The Freud Museum

Events Archive

6 December 2001

Edward Said: Freud and the Non-European

Venue Details
Brunei Centre at the School of Oriental and African Studies

Visit their website for more information.
Conference Report

It was an honour to welcome Professor Edward Said to deliver the Freud Museum Lecture in December. A former Reith Lecturer and winner of numerous academic honours, Professor Said is one of the foremost intellectuals in the world. Using an impressive array of material from literature, archaeology and social theory, and demonstrating an abiding interest in Freud's work and its influence on his own, his lecture explored the profound implications of Moses and Monotheism for middle east politics today. He proposed that Freud's assumption that Moses was an Egyptian undermines any simple ascription of a 'pure' identity, and can become the basis for new possibilities of understanding between cultural and political groups. However, in order for such understanding to grow, something of Freud's more complex, nuanced and ambiguous vision must be embodied in political reality. Said suggests that, ostracised as 'foreign' by the European countries and subject to the terrors of the Holocaust, the Jewish people nevertheless established Israel as a sort of 'European' enclave within Palestine, and proceeded to eliminate 'non-European' elements from its history. He writes:

"I very much doubt that Freud imagined that he would have non-European readers, or that in the context of the struggle over Palestine, he would have Palestinian readers. But he did and does. Let us look quickly at what becomes of his excavations - figuratively and literally - from this new set of unexpectedly turbulent, as well as startlingly relevant, perspectives. I would say, first of all, that out of the travails of specifically European anti-semitism, the establishment of Israel in a non-European territory consolidated Jewish identity politically in a state that took very specific legal and political positions to effectively seal off that identity from anything that was non-Jewish. By defining itself as a state of and for the Jewish people Israel allowed exclusive immigration and land-owning rights there for Jews only, even though there were former non-Jewish residents and present non-Jewish citizens whose rights were attenuated in the case of the latter, abrogated retrospectively in the case of the former. Palestinians who lived in pre-1948 Palestine can neither return (in the case of the refugees) nor have access to land as Jews can. Quite differently from the spirit of Freud's deliberately provocative reminders that Judaism's founder was a non-Jew, and that Judaism begins in the realm of Egyptian, non-Jewish monotheism, Israeli legislation countervenes, represses, and even cancels Freud's carefully maintained opening out of Jewish identity toward its non-Jewish background. The complex layers of the past so to speak have been eliminated by official Israel. So as I read him in the setting of Israel's ideologically conscious policies, Freud by contrast had left considerable room to accommodate Judaism's non-Jewish antecedents and contemporaries. In excavating the archeology of Jewish identity, that is, Freud insisted that it did not begin with itself, but rather with other identities (Egyptian and Arabian) which his demonstration in Moses and Monotheism goes a great distance to discover and thus restore to scrutiny. This other non-Jewish, non-European history has now been erased, no longer to be found insofar as an official Jewish identity is concerned."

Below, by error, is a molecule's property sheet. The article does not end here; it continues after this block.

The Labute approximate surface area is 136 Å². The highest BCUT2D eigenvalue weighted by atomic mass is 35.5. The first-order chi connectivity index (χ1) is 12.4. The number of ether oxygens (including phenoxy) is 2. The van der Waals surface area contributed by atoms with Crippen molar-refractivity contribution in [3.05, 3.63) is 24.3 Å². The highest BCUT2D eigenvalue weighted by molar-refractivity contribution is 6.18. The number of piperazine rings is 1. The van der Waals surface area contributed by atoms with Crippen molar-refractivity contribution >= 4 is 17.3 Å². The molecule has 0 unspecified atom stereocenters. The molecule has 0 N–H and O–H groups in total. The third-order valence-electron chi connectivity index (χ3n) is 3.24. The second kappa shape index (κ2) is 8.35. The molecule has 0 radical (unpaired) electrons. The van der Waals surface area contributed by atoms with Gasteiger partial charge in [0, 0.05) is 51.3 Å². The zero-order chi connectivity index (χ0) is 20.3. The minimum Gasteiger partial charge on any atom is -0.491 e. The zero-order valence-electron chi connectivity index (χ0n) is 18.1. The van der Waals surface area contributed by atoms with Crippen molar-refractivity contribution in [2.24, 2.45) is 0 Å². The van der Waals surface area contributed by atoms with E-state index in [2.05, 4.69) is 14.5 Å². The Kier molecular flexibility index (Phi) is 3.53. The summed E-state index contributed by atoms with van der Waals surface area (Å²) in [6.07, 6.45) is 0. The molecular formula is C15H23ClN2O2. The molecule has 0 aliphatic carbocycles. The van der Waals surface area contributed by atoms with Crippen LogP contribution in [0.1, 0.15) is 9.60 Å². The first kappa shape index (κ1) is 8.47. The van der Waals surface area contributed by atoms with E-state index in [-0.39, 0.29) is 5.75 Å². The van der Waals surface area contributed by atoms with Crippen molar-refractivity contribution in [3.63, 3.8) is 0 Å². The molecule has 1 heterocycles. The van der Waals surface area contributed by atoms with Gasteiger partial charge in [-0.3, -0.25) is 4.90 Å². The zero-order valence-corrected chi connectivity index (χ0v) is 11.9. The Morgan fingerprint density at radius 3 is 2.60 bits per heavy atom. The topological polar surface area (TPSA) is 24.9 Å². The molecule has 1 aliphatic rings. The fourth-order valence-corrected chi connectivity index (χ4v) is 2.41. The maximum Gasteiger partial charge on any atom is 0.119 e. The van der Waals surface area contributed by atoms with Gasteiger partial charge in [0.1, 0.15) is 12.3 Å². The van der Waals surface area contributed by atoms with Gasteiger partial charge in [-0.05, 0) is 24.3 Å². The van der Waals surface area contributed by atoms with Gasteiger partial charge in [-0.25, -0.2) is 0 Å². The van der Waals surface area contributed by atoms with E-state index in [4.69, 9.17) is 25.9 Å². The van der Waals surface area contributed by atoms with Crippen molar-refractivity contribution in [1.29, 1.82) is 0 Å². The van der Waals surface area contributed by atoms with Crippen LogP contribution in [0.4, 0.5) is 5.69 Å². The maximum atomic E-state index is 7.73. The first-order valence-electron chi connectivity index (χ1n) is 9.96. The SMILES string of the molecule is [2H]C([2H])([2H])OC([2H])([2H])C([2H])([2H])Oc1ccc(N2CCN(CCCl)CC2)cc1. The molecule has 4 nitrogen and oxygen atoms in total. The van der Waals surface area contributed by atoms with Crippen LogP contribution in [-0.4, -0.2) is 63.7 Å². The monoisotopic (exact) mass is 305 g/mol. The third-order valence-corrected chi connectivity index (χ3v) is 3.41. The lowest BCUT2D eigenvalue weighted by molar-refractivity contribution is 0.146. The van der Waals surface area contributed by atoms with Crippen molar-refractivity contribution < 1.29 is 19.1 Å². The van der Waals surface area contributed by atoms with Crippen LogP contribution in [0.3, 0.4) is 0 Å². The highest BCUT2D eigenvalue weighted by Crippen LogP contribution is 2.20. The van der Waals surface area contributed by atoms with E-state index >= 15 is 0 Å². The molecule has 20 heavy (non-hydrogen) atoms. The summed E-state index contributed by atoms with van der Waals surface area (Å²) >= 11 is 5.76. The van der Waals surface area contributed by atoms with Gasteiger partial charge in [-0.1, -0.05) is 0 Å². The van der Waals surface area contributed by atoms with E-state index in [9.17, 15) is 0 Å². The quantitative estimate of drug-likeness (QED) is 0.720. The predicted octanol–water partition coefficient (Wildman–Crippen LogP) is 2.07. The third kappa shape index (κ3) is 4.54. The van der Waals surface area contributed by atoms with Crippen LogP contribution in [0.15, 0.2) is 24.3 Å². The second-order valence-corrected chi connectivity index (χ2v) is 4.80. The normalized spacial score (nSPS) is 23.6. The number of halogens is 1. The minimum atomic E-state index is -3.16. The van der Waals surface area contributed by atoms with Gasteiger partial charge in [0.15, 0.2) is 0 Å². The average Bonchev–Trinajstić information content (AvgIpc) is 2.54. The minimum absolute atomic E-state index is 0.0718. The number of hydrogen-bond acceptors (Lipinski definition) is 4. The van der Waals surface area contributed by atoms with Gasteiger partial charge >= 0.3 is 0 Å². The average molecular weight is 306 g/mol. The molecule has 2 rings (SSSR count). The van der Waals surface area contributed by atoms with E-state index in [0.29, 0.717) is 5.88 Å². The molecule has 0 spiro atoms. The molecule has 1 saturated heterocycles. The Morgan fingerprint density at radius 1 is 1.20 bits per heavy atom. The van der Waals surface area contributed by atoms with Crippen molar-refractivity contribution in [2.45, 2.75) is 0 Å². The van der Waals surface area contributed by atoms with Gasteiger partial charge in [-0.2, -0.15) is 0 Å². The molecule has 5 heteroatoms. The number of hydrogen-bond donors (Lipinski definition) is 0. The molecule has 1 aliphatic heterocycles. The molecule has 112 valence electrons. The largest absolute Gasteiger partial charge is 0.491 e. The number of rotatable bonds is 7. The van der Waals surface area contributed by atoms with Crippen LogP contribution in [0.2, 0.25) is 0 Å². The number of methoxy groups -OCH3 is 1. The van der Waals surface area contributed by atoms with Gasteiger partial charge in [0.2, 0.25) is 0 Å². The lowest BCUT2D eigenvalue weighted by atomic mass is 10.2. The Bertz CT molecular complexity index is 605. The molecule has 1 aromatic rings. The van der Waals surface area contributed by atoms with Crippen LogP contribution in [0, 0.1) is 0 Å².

The talk was held on Thursday 6 December 2001 in the Brunei Centre at the School of Oriental and African Studies. Christopher Bollas of the British Psychoanalytical Society chaired the proceedings and Jacqueline Rose, Professor of English at Queen Mary College, University of London, acted as discussant. The event was over-subscribed and a video-link was also set up. A book of Edward Said's lecture, along with Jacqueline Rose's response and Christopher Bollas's introduction, will be published in the coming months.

This website uses cookies to ensure we give you the best experience on our website. If you continue, we'll assume that you are happy to receive all cookies on this website. Find out more about our cookie policy.